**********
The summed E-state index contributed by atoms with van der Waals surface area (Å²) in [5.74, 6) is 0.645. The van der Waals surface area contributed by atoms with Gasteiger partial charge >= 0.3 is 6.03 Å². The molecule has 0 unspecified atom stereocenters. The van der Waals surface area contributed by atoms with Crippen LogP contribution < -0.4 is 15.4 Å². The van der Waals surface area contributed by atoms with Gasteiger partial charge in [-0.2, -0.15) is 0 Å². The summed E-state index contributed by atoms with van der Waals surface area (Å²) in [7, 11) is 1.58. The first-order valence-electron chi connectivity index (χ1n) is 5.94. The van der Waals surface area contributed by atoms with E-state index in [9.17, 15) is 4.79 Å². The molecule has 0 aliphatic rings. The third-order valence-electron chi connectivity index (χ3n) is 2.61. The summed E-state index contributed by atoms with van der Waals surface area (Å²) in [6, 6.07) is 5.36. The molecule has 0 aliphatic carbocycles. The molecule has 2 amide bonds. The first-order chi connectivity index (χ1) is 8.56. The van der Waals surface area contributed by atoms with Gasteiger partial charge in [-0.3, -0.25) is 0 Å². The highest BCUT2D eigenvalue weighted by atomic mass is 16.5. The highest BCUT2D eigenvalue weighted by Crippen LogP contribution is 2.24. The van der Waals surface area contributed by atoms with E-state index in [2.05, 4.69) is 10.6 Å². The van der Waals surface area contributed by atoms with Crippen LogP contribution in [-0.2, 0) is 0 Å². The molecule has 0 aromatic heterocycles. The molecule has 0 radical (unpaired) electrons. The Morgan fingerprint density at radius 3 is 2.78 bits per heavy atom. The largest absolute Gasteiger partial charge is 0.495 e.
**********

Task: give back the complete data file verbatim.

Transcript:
The summed E-state index contributed by atoms with van der Waals surface area (Å²) in [5.74, 6) is 0.645. The van der Waals surface area contributed by atoms with Gasteiger partial charge >= 0.3 is 6.03 Å². The molecule has 0 unspecified atom stereocenters. The van der Waals surface area contributed by atoms with Crippen LogP contribution < -0.4 is 15.4 Å². The van der Waals surface area contributed by atoms with Gasteiger partial charge in [-0.2, -0.15) is 0 Å². The summed E-state index contributed by atoms with van der Waals surface area (Å²) in [7, 11) is 1.58. The first-order valence-electron chi connectivity index (χ1n) is 5.94. The van der Waals surface area contributed by atoms with E-state index in [9.17, 15) is 4.79 Å². The molecule has 0 aliphatic rings. The third-order valence-electron chi connectivity index (χ3n) is 2.61. The summed E-state index contributed by atoms with van der Waals surface area (Å²) in [6, 6.07) is 5.36. The molecule has 0 aliphatic carbocycles. The molecule has 2 amide bonds. The first-order chi connectivity index (χ1) is 8.56. The van der Waals surface area contributed by atoms with Gasteiger partial charge in [-0.3, -0.25) is 0 Å². The highest BCUT2D eigenvalue weighted by atomic mass is 16.5. The highest BCUT2D eigenvalue weighted by Crippen LogP contribution is 2.24. The van der Waals surface area contributed by atoms with E-state index in [2.05, 4.69) is 10.6 Å². The van der Waals surface area contributed by atoms with Crippen LogP contribution in [-0.2, 0) is 0 Å². The molecule has 0 aromatic heterocycles. The molecule has 0 radical (unpaired) electrons. The Morgan fingerprint density at radius 3 is 2.78 bits per heavy atom. The largest absolute Gasteiger partial charge is 0.495 e.